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whole. Revelation is a work of a different kind. All its precepts arise naturally out of the occasions on which they were delivered. And these were extremely various, apparently accidental, and unconnected. Its doctrines lie scattered about in a rich profusion, like the productions of nature. The most unskilful hand can take from this store to supply his wants, and learn to bless the goodness of that common parent who hath made this ample provision for all. And thus the lowest and the busiest part of mankind, they who have neither leisure nor ability to digest a whole system, may reap the greatest benefit from the scriptures, whilst they cannot look into a single page without returning the wiser from it, and without meeting with many lessons of instruction whose force they may fully comprehend. Thus much was necessary to render the scriptures fit for common use.
However, it is one argument, amongst many, of the divinity of the holy scriptures, that these seemingly unconnected parts do all yet unite in one great plan. Scattered like the stars in the firmanent of heaven, like them toọ they are the parts of an harmonious system. The designs of the Almighty are distinguished from those of man, by being of an extent far beyond all the powers of human execution. The work of Revelation taking its rise in the beginning of things, advanced slowly through many ages towards its accomplishment. Many were the agents commissioned by heaven to
labor in the progress of this great work. And while each seemed to study only his own times, and to be intent only on the execution of his own particular part, he was working on the vast design of heaven, in concert with those who had lived many ages before him, and with those who were to arise in ages yet to come. Nothing therefore could give consistency to the labors of men thus situated in times and countries the most remote from each other, and amongst whom no human means of communication could possibly lie open, but the guiding hand of Him who "knows the end from the beginning,” and before whom the secrets of all future ages are unfolded, conducting the whole, and leading each, unknown to himself, to fill up his part of the immense plan. Whilst therefore the common eye sees nothing in the volume of Revelation, but separate predictions, unconnected miracles, distinct histories, undigested laws, and detached events; the just and attentive observer beholds an amazing chain of connection running throughout the whole, beholds the strongest union under an apparent disorder, and discerns what at first sight seemed perplexed and void of design, to be as was beautifully said of the ways of providence, “a regular confusion.”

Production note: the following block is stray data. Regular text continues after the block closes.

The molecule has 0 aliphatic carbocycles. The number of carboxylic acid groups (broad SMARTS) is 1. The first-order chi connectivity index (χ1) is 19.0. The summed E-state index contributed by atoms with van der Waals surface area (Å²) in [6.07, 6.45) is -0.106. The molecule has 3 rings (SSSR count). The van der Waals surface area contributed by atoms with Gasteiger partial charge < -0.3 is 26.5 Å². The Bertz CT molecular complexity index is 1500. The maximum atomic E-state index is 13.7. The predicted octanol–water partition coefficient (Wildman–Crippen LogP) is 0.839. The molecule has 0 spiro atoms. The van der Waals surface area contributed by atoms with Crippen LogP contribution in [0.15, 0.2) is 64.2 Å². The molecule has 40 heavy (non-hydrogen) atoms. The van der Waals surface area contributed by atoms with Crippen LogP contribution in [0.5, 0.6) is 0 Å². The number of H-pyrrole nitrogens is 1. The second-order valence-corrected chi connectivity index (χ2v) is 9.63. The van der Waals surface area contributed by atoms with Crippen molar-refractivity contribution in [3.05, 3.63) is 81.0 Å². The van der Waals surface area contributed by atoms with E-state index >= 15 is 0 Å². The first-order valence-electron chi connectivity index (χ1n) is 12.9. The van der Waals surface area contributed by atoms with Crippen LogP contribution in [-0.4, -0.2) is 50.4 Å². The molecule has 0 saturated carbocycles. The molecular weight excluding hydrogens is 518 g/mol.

It must necessarily happen, that many parts of Revelation, at the same time that they served a more limited purpose, must have been planned in subservience to this great design. And therefore if we overlook this reference,
we can never be master of their true force, nor understand their full effect. It is the business of the faithful teacher of God's word, to study these relations, and to compare the Revelation of one age with that of another. By this means, many of those passages which are otherwise "hard to be understood," will be cleared up, many new lights will be obtained, many truths better supported, and, every part mutually sustaining each other, Revelation will stand. firm and unshaken, and will appear, in the beautiful image of the royal Psalmist, like “a city that is at unity in itself." And thus will the faithful minister of God's word be enabled, by the divine blessing, to lead others more steadily in their duty, and to protect from error those who do not enjoy his abilities or opportunities. He will go before them like a skilful guide, who is not barely acquainted with one single beaten path, and therefore may easily be thrown beyond his knowledge, but is master of the whole country through which he is appointed to lead them.